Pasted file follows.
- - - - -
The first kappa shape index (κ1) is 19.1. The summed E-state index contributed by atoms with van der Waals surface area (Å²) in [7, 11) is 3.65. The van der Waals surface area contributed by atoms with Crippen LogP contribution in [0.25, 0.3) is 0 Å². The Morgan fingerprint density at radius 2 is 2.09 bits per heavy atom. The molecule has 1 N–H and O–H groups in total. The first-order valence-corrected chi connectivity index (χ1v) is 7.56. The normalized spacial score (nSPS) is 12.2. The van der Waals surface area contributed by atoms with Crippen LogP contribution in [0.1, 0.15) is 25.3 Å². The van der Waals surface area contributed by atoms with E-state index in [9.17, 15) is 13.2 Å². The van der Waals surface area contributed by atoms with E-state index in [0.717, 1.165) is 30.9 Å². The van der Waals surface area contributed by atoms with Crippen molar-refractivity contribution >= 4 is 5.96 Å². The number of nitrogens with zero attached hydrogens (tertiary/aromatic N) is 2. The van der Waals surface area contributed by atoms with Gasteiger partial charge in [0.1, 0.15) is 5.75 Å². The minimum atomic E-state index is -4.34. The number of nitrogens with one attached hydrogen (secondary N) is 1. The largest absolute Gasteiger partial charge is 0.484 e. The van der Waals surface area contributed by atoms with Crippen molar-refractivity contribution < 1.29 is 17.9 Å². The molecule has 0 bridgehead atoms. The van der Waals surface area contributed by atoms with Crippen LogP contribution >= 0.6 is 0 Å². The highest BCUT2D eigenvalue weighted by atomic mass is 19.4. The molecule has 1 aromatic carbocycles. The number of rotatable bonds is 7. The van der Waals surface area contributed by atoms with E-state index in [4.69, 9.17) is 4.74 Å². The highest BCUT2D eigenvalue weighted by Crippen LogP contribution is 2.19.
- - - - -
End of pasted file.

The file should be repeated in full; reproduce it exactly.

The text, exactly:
The first kappa shape index (κ1) is 19.1. The summed E-state index contributed by atoms with van der Waals surface area (Å²) in [7, 11) is 3.65. The van der Waals surface area contributed by atoms with Crippen LogP contribution in [0.25, 0.3) is 0 Å². The Morgan fingerprint density at radius 2 is 2.09 bits per heavy atom. The molecule has 1 N–H and O–H groups in total. The first-order valence-corrected chi connectivity index (χ1v) is 7.56. The normalized spacial score (nSPS) is 12.2. The van der Waals surface area contributed by atoms with Crippen LogP contribution in [0.1, 0.15) is 25.3 Å². The van der Waals surface area contributed by atoms with E-state index in [9.17, 15) is 13.2 Å². The van der Waals surface area contributed by atoms with E-state index in [0.717, 1.165) is 30.9 Å². The van der Waals surface area contributed by atoms with Crippen molar-refractivity contribution >= 4 is 5.96 Å². The number of nitrogens with zero attached hydrogens (tertiary/aromatic N) is 2. The van der Waals surface area contributed by atoms with Gasteiger partial charge in [0.1, 0.15) is 5.75 Å². The minimum atomic E-state index is -4.34. The number of nitrogens with one attached hydrogen (secondary N) is 1. The largest absolute Gasteiger partial charge is 0.484 e. The van der Waals surface area contributed by atoms with Crippen molar-refractivity contribution < 1.29 is 17.9 Å². The molecule has 0 bridgehead atoms. The van der Waals surface area contributed by atoms with Crippen LogP contribution >= 0.6 is 0 Å². The highest BCUT2D eigenvalue weighted by atomic mass is 19.4. The molecule has 1 aromatic carbocycles. The number of rotatable bonds is 7. The van der Waals surface area contributed by atoms with E-state index in [4.69, 9.17) is 4.74 Å². The highest BCUT2D eigenvalue weighted by Crippen LogP contribution is 2.19.